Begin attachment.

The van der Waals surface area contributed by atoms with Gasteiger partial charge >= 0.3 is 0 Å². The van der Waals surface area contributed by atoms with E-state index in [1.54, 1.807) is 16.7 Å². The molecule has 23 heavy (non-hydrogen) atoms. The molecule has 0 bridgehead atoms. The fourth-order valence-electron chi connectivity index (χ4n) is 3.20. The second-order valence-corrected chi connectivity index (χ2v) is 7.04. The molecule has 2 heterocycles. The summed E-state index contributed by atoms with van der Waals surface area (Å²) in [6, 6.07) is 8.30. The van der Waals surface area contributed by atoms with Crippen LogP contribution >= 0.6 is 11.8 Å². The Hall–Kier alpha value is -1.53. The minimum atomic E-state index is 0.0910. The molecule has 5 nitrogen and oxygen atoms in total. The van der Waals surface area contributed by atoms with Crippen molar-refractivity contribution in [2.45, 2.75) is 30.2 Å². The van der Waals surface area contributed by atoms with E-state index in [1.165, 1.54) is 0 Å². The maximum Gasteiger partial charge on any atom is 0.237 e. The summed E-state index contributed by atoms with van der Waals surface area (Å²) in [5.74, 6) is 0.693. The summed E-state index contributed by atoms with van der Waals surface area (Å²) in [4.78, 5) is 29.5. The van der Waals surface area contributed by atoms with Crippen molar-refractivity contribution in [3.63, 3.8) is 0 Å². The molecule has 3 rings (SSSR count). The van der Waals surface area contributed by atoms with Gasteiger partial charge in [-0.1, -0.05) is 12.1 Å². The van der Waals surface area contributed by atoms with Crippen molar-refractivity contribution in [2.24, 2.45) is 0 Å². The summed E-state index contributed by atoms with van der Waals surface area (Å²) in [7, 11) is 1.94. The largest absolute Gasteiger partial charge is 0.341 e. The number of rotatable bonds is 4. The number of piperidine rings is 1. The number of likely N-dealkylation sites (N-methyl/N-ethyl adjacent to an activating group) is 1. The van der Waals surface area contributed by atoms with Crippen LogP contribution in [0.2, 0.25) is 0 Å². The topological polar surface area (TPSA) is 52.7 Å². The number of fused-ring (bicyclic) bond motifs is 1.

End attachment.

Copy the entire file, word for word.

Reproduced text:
The van der Waals surface area contributed by atoms with Gasteiger partial charge >= 0.3 is 0 Å². The van der Waals surface area contributed by atoms with E-state index in [1.54, 1.807) is 16.7 Å². The molecule has 23 heavy (non-hydrogen) atoms. The molecule has 0 bridgehead atoms. The fourth-order valence-electron chi connectivity index (χ4n) is 3.20. The second-order valence-corrected chi connectivity index (χ2v) is 7.04. The molecule has 2 heterocycles. The summed E-state index contributed by atoms with van der Waals surface area (Å²) in [6, 6.07) is 8.30. The van der Waals surface area contributed by atoms with Crippen LogP contribution >= 0.6 is 11.8 Å². The Hall–Kier alpha value is -1.53. The minimum atomic E-state index is 0.0910. The molecule has 5 nitrogen and oxygen atoms in total. The van der Waals surface area contributed by atoms with Crippen molar-refractivity contribution in [2.45, 2.75) is 30.2 Å². The van der Waals surface area contributed by atoms with E-state index in [1.165, 1.54) is 0 Å². The maximum Gasteiger partial charge on any atom is 0.237 e. The summed E-state index contributed by atoms with van der Waals surface area (Å²) in [5.74, 6) is 0.693. The summed E-state index contributed by atoms with van der Waals surface area (Å²) in [4.78, 5) is 29.5. The van der Waals surface area contributed by atoms with Crippen molar-refractivity contribution in [3.63, 3.8) is 0 Å². The molecule has 3 rings (SSSR count). The van der Waals surface area contributed by atoms with Gasteiger partial charge in [-0.1, -0.05) is 12.1 Å². The van der Waals surface area contributed by atoms with Crippen molar-refractivity contribution in [2.24, 2.45) is 0 Å². The summed E-state index contributed by atoms with van der Waals surface area (Å²) in [7, 11) is 1.94. The largest absolute Gasteiger partial charge is 0.341 e. The number of rotatable bonds is 4. The number of piperidine rings is 1. The number of likely N-dealkylation sites (N-methyl/N-ethyl adjacent to an activating group) is 1. The van der Waals surface area contributed by atoms with Crippen LogP contribution in [0.2, 0.25) is 0 Å². The topological polar surface area (TPSA) is 52.7 Å². The number of fused-ring (bicyclic) bond motifs is 1.